Wednesday, May 16, 2012

Nature's Signposts

As I walk around the Museum grounds I'm fascinated by the many small signs of nature that perhaps go unnoticed by casual passersby.  For example, near the front entrance to the Museum, there are some witch hazel plants--and if you look closely you may notice some odd looking cone-shaped bumps on the tops of some of the leaves.  Hundreds of people walk by these plants every day--and they probably don't even see them.  So, what are they?  They're insect galls made by cone gall aphids.  Well, technically, the plant grows around the aphid as a defensive response to being bitten by the aphid.  Anyway, the gall becomes the perfect place for the aphid to live in and reproduce:
Here's another sign that an animal has been here--even though you don't see the animal.  Look closely at the small holes that are in a straight line on the bark of this pine tree.  They're holes made by a woodpecker, a yellow-bellied sap-sucker, if I'm not mistaken.  The woodpecker eats the sap as well as insects attracted to the sap.  Sorry I wasn't able to catch the woodpecker in action, but if you want to see a photo of a sapsucker has some amazing photos.  But, here are the tell-tale holes:
Next, thanks to very observant students from Lee Jackson Elementary School that came here on a field trip, I was able to photograph these giant leopard moths the students found in our picnic area.  In the first photo, the two moths are mating.  The "leopard spot"  coloration is fantastic:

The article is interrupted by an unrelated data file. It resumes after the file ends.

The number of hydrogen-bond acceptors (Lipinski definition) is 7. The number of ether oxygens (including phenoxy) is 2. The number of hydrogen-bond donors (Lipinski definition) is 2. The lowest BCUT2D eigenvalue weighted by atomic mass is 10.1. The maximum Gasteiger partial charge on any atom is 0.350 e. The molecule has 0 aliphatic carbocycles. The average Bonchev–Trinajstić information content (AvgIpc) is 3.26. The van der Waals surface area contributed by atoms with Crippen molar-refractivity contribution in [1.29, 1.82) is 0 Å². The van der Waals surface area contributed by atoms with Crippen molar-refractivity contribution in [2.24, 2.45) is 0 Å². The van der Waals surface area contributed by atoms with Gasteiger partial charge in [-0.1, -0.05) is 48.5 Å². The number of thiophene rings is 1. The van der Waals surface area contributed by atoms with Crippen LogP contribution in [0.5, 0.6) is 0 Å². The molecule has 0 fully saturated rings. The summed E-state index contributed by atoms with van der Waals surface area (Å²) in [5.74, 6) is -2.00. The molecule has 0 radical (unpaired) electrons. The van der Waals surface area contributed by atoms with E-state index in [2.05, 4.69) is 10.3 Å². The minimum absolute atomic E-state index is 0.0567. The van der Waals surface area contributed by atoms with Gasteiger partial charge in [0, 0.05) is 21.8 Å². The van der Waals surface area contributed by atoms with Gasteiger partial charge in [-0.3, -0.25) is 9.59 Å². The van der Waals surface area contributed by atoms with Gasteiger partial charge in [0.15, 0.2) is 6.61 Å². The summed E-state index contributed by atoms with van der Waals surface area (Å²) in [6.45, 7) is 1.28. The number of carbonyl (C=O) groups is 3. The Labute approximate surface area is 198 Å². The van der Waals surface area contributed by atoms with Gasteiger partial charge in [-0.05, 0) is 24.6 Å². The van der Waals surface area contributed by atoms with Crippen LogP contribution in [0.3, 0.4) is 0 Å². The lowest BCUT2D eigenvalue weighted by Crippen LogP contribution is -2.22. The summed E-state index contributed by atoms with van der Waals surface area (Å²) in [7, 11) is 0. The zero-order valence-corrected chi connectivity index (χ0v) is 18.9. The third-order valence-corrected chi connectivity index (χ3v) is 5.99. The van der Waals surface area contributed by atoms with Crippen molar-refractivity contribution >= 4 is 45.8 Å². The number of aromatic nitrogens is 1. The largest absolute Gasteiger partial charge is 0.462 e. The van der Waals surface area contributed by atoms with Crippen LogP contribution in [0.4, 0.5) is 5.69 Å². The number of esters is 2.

In the second photo, you can see the ring pattern that distinguishes the female's head and also the metallic blue color of her antennae and forelegs.  Many thanks to my friend and co-worker, Judy Molnar, for being my extra set of hands while I took the photos:
I get a lot of help from my colleagues who are always on the lookout for interesting "small things" for me to photograph.  My friend and fellow-educator, Bo Baker, spotted this gorgeous Betsy beetle. These are flightless beetles that eat wood and are often found under and in rotten logs.  Don't worry--they won't eat your house!  They are in fact great decomposers, and as such are vital components of forest ecosystems:
There are some faithful Museum guests that regularly walk our Outdoor Trail and while doing so watch out for interesting things for me to photograph--thank you Marnee and Lynn!  Last week they spotted three mallard ducklings on the pond--these critters are now almost fully grown.  Here they are stretching a bit before taking a plunge into the pond:
Well, I suppose it's appropriate to mention one of my favorite organizations that has the same conservation concerns as I do.  Recently I had the pleasure of talking to David Lauthers with the Boy Scouts of America.  As a Council Outdoor Ethics Advocate and a Leave No Trace Master Educator, he helped spread the Leave No Trace message to our guests during our Earth Day celebrations held on April 21, 2012.  Another great organization that is helping our local area to "go greener" is the Newport News Green Foundation whose mission is to preserve the green spaces here in the City of Newport News, Virginia.  It really helps to have people involved in conserving natural habit--that way, we can all enjoy the small pleasures--and treasures!--of nature.  Thank you David for your tireless efforts!:
As usual, I'll post again in two weeks.  Until then, I hope you'll find and enjoy the small wonders of nature in your area.  Be on the lookout for "nature's signposts," the small traces that reveal that animals are here all around us, even though we may not be able to see them.


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